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No more drinking baijiu with the minister, and other rules for foreign firms in China

AP Photo / Alexander F. Yuan
The handover of power.
BeijingPublished Last updated This article is more than 2 years old.

BEIJING—China’s new leaders are due to be unveiled at this week’s Communist Party congress, and corporate strategists at multinationals are anxious to know their agenda. Will the people who will run the world’s most populous country for the next decade try to break up powerful state monopolies, or reinforce them? Will they free up more lending for private companies and create a more level playing field for Chinese and foreign companies alike? Will the judicial system become more independent from the party? Or will economic reforms remain stalled, as in recent years?

But for some, the uncertainty is creating a growth industry. Alistair Nicholas, Asia-Pacific vice-president at the global public relations company Weber Shandwick, is pumping out daily analyses for clients on how to decipher the riddles that often punctuate political polemics here. And he anticipates busy months ahead, especially after the new government, expected to be led by current vice-president Xi Jinping, takes over the reins next spring. “I expect we’ll get a good number of people calling up and saying our CEO is coming in, and they want to have meetings with a minister for this or a minister for that.”

The problem, he says, is a lot of these CEOS are way out of date. “A lot come in with the idea we need to meet this minister, then our problems will be solved.” But that’s not the way (pdf) China works any more.

AP Photo / Bai Liansuo
Chinese president Jiang Zemin meeting with then IBM president and CEO Louis Gerstner in 1997

Ten years back, when Jiang Zemin was still China’s president, he’d meet with all sorts of foreign CEOs. In one case says Jim Gradoville, a former government-relations man at Motorola, his CEO was caught in a surreal chit-chat with Jiang about a theoretical engineering problem that had nothing to do with the company’s presence in China.  The CEO didn’t happen to be an engineer.

Back then it was relatively easy for chiefs of large multinationals to get meetings with Chinese ministers. But these meetings slammed to a halt after Hu Jintao became president in 2003. Gradoville, who is also a former chairman of the American Chamber of Commerce in China, says, “Ten years ago the business community in Beijing… expected that after the first year or two the (new leaders) would consolidate their power, and then it would take off.  Well, it didn’t happen. We got it wrong.”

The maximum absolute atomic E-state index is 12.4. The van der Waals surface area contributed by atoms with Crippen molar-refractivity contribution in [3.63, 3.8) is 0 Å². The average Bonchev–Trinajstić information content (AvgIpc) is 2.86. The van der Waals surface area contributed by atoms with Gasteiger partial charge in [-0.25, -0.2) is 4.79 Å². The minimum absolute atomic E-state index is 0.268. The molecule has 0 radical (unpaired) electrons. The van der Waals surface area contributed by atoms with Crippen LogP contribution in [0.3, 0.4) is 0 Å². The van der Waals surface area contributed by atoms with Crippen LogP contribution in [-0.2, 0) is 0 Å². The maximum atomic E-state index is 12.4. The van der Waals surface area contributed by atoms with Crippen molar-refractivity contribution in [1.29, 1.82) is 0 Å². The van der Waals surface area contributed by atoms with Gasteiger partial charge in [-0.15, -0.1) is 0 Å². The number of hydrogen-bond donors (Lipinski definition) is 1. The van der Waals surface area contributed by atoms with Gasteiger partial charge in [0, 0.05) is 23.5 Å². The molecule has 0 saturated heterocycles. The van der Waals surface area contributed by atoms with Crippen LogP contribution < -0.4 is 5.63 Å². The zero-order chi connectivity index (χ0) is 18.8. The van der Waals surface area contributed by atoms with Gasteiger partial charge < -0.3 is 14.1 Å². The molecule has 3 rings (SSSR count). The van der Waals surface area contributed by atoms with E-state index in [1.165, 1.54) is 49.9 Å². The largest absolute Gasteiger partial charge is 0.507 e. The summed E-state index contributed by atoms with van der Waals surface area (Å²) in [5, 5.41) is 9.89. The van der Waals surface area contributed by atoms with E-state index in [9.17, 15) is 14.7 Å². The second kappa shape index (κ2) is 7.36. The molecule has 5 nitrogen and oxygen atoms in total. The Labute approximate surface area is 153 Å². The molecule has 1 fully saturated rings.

Under Hu, China focused more on cultivating its own global champions.  Multinational companies were increasingly kept at bay. Foreign investment wasn’t as much of a draw as it had been immediately after China joined the World Trade Organization in 2001.

Meanwhile, China started introducing more regulations, some of which created hurdles for foreign companies.  Ministries took on more responsibilities, and companies found themselves in a tangle of relationships with government bureaucrats who had competing interests. Oftentimes, decision-making is opaque, and foreign companies are given little or no time to express their views.

Nonetheless, says Scott Kronick, president of Ogilvy Public Relations, North Asia, “All of the reform policies that have taken place have also forced China to be more responsible in the way it does things.” Kronick, who’s been in China for 18 years, has seen the arm of his business that advises companies on government outreach expand “exponentially”.

But Chinese officials have a widespread distrust of the motives of foreign companies. The key, say government-relations practitioners, is to show the company is a good corporate citizen, and can help China achieve its policy goals.

Among the global players that have been building up their teams in China is public affairs consultancy APCO Worldwide. “You need to be out there mixing it up with people who can influence policy, and be continuously talking to them and letting them know why you deliver mutual benefit,” says the managing director of APCO in Beijing, Greg Gilligan. He advises foreign businesses to get their message to key players in the state-driven economy—industry associations, think-tanks and professors who consult on government policy and media, including social media. The old tactic of downing tiny thimble-sized glasses of fiery baijiu alcohol is out.  Schmoozing at industry conferences and working Weibo, the popular Chinese social media, are in.

Though there is no formal lobbying system as in the US, there are tactics foreign companies can use to push their agendas and curry favor with officials. One is to share the company’s know-how on hot-button issues. For example, in the wake of a slew of food safety scandals, expertise on food safety testing is useful for a government trying to enforce reams of new regulations. Other companies help train ministry officials in how to speak to the media. Weber Shandwick often advises clients to start off with issuing a white paper on an industry issue, making a speech at a conference where the relevant minister or senior officials may be present, and then seeking meetings with them.

Nicholas says once Xi Jinping’s government gets settled, he expects to be helping a lot of companies travel this circuitous root to getting themselves into decision-makers’ offices. Unless, of course, 2013 turns out to be like 2003, and the rules all change again when Xi Jinping takes control.

Jocelyn Ford is a freelance journalist and film-maker based in Beijing who has spent three decades reporting from Asia. Her latest film is Zanta.

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